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Re: 1976 Uniform Building Code - liability, insurance, etc.

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This may be not quite so "foolish"...
Every structural engineer has those horror stories to share.
I (unknowingly) had applied this provision in at least two instances.  No "updated" seismic requirements - just good old substandard design and/or deterioration...  Looked (and calc'd out) scary at both occasions, still, the final result was nil ("c'mon, it was around for so many years...", even from the officials).
Nevertheless, I am satisfied that I did what I could.  As turns out now (thanks, Neil) - what I should have done from the AG standpoint.
Steve Gordin, SE
Irvine CA
 ----- Original Message -----
Sent: Thursday, September 02, 2004 12:17 PM
Subject: RE: 1976 Uniform Building Code - liability, insurance, etc.

At 12:00 PM 9/2/2004 -0700, Neil wrote:
>In California, the attorney's general office provided their AG Opinion No.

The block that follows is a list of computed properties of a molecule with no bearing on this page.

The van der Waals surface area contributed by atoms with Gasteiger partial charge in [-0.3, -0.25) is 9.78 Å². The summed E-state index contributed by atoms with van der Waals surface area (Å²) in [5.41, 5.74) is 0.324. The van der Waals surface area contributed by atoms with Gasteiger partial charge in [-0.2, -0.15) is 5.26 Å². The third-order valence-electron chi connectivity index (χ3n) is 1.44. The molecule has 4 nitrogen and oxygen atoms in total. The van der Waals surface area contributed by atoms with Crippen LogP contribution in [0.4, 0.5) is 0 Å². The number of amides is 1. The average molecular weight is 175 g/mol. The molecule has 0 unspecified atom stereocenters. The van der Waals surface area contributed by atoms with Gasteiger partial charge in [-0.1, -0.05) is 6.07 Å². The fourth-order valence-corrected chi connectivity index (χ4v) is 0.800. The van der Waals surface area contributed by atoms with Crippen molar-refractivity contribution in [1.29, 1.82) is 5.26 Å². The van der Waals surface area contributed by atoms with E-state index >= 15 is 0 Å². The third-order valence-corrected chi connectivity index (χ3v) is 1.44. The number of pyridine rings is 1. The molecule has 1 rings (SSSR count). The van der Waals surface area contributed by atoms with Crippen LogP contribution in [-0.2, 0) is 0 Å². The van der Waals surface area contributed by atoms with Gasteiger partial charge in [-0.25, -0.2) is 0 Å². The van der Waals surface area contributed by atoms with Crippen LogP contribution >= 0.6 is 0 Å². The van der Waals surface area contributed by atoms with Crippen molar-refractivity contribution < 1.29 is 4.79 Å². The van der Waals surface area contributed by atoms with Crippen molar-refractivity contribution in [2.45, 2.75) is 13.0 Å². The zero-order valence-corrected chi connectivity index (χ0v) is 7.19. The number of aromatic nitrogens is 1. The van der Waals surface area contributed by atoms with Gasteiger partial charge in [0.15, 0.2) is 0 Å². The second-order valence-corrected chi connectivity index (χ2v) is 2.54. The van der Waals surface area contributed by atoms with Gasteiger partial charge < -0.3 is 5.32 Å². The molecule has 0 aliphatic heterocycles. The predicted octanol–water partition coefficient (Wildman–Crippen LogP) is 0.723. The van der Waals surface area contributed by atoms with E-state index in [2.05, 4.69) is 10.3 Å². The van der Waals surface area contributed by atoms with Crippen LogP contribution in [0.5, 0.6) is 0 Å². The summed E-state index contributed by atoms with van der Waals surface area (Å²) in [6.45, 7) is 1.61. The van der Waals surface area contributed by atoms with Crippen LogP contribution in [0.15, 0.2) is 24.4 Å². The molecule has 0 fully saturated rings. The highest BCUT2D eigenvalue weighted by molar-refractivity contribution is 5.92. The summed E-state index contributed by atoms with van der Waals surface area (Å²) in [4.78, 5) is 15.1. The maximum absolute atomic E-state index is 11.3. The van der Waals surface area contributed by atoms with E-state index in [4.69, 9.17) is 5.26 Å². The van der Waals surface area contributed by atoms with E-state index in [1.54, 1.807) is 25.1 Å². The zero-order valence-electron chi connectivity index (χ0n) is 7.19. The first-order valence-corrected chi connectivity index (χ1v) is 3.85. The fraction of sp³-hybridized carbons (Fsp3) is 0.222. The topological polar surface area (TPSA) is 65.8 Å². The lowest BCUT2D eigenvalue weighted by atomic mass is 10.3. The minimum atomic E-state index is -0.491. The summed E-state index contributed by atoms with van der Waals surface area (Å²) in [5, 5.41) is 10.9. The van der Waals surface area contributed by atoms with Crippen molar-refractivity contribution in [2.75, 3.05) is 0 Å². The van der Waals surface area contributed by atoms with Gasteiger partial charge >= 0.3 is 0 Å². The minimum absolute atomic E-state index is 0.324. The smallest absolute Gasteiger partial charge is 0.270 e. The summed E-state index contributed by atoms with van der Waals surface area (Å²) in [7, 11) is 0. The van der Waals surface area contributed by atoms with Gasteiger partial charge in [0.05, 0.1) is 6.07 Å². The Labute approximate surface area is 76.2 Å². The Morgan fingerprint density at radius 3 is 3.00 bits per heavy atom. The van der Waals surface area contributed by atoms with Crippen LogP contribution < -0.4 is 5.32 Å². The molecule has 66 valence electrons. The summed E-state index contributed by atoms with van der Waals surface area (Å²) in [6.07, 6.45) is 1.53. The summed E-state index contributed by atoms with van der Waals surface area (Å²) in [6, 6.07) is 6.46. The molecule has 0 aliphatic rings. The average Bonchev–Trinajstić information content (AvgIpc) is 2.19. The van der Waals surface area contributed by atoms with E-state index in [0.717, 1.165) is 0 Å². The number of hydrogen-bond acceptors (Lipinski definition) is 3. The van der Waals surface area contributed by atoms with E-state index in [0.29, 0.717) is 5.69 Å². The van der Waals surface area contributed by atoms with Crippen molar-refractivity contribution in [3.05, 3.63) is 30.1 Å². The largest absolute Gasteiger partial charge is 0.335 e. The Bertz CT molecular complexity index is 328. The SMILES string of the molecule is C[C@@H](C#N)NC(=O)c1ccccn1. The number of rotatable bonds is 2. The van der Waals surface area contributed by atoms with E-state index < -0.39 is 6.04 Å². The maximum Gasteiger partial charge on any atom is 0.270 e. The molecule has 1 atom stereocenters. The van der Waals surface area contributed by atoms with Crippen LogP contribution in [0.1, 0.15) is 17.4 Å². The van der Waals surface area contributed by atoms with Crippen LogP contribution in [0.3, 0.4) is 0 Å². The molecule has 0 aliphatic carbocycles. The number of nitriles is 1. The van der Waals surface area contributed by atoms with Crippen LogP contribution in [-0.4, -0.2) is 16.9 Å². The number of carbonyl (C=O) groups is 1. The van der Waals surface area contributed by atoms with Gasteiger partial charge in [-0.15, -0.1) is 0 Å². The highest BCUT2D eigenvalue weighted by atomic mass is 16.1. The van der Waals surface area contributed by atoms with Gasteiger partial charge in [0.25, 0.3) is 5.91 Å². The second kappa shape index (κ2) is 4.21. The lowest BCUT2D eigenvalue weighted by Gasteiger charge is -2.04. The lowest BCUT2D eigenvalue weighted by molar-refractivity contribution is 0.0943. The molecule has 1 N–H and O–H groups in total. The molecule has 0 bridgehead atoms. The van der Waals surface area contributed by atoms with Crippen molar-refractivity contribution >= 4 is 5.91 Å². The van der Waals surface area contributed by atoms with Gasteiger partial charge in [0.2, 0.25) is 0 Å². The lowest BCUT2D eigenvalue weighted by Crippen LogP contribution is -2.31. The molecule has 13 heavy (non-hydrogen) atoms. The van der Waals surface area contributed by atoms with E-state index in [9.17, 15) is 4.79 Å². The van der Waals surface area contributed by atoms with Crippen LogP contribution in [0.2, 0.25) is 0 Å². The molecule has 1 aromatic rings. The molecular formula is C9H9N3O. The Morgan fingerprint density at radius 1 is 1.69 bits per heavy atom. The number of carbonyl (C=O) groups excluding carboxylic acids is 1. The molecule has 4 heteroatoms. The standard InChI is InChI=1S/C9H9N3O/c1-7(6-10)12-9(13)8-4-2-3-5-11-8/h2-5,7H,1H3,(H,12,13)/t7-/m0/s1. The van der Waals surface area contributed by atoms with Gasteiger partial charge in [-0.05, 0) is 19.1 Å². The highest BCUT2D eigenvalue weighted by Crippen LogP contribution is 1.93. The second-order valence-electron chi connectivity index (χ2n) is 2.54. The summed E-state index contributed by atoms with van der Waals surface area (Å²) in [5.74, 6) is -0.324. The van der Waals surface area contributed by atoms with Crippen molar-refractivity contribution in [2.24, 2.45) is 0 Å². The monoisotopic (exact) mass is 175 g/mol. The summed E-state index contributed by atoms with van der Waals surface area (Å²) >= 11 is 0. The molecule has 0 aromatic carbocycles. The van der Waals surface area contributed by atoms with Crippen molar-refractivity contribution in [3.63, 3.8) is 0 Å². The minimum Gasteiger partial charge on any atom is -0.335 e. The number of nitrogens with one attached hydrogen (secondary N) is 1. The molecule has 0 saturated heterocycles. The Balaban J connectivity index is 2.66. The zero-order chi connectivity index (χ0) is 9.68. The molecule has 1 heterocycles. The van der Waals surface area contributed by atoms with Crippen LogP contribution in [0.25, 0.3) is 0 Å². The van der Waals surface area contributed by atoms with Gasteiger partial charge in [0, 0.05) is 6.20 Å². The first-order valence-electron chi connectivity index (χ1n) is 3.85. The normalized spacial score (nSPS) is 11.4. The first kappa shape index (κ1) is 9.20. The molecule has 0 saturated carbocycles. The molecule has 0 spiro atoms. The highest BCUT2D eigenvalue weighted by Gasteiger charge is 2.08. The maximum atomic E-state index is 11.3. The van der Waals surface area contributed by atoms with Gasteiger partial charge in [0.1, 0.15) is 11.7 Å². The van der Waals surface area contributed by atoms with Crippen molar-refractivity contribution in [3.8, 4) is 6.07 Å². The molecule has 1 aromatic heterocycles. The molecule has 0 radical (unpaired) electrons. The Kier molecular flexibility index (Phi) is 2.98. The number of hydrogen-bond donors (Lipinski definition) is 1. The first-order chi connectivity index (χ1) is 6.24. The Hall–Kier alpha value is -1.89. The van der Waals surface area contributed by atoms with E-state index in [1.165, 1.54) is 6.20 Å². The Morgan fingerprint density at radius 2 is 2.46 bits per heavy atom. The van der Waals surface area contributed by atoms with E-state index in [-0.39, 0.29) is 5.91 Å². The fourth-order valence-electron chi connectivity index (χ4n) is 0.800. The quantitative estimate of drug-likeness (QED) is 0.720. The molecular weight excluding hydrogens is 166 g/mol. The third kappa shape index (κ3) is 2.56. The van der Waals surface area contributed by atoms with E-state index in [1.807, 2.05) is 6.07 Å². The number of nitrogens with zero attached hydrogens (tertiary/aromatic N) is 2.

>"A registered engineer retained to investigate the integrity of a building
>who determines, based on structural deficiencies in violation of
>applicable building standards, that there is an imminent risk or serious
>injury to the occupants thereof, and who is advised by the owner that no
>disclosure or remedial action is intended and that such determinations are
>to remain confidential, has a duty to warn the identifiable occupants, or
>if not feasible, to notify the local building officials or other
>appropriate authority of such determinations."

Yes, but what is "imminent risk".  What probabilistic criteria should I
apply to the local environmental loads? 2% per year exceedence probability
(ASCE 7 typical), 5%, 10%, 100% in 1 day, 7 days, a month, a year?

Most of the residences in my area built before 1980 don't meet the ASCE7
criteria, and I'm sure many built since then don't either, especially for
seismic loads. We don't condemn buildings every code cycle simply because
they don't comply, and yet the new codes are the "minimum" safe standards
for structural purposes, as anything less is considered "unsafe" for occupancy.

I'm not attacking you, Neil, just pointing out that the wording is
foolishly incomplete given the requirements that we need to show a number
on paper that is either greater or less than 1.0 to determine the safety of
a structure.


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